You should be aware of a certain condition in which the kidney is located below, above or opposite to its usual position. This is a congenital defect, which occurs when the kidney of the fetus does not move to its designated position during the stage of fetal development. In many cases, instead of moving up to its assigned position, one of the kidneys is located very close to the urinary bladder and pelvis. At times, the kidney may move upwards excessively or go to the opposite side to fuse with the other kidney.
An ectopic kidney occurs during the process of fetal development. The term ectopic refers to an out-of-place organ. When one kidney stays in the pelvis, moves upward to fuse with the second kidney, or moves higher than its normal position, ectopic kidney is formed. This defect in movement may occur due to genetic defects, defects in the kidney tissue, exposure of the mother to certain drugs and chemicals during pregnancy or a certain illness, which leads to kidney defects in the developing baby. An underdeveloped kidney bud is another likely cause.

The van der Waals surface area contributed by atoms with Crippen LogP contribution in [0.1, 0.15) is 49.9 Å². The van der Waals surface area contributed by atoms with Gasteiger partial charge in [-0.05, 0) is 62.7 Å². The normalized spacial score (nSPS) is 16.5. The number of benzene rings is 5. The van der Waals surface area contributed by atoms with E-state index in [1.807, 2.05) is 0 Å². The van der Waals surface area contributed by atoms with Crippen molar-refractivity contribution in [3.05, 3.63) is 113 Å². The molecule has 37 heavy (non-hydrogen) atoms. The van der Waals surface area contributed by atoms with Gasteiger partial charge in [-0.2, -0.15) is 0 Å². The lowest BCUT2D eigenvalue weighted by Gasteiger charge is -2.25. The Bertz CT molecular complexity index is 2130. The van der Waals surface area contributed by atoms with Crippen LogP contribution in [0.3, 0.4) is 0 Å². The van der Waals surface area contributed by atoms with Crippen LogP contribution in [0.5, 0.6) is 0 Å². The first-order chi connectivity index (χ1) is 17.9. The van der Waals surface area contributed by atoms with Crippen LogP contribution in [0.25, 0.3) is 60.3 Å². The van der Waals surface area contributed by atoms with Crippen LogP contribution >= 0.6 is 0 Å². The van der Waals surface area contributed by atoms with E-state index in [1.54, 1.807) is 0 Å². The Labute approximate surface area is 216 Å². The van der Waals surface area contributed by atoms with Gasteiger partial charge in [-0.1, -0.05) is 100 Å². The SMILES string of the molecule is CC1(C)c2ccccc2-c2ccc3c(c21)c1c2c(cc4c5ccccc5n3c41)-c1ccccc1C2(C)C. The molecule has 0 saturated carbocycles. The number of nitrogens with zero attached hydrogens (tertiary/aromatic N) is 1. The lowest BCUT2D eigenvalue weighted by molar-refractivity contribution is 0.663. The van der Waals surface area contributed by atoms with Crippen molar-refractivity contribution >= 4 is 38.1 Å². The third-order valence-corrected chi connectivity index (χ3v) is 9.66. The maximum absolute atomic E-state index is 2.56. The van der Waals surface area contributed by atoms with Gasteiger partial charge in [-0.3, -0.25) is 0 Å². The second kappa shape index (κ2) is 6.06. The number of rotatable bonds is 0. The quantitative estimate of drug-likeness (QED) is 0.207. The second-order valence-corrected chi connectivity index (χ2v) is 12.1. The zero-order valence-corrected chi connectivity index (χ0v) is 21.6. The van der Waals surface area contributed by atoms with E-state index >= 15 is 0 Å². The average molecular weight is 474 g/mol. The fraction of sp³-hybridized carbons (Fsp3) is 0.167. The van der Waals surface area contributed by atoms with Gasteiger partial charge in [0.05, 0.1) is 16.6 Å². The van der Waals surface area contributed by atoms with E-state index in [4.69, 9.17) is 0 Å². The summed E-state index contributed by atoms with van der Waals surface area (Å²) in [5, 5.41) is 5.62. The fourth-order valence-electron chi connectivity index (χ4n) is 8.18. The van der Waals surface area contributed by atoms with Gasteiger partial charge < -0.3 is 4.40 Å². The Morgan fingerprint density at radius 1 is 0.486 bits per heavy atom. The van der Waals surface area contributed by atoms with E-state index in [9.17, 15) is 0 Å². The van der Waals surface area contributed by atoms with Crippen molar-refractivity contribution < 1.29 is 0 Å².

Patients with ectopic kidneys might suffer from urinary tract infection (UTI) and kidney stones, which may lead to symptoms such as fever and abdominal pain. Vesicoureteric reflux is present in some people where the urine may flow back to the kidney from the bladder causing infections. Urinary tract anomalies, skeletal malformation and reproductive disorders may also be observed.
Generally, if no symptoms are experienced, then no treatment is required for ectopic kidneys. The associated conditions such as kidney stones, backflow of urine, urine accumulation and cross fused kidneys require surgical treatment. Ectopic kidneys occur before birth, which usually does not cause much harm, but in case of associated conditions, you must consult a doctor for proper diagnosis of the problem and its treatment.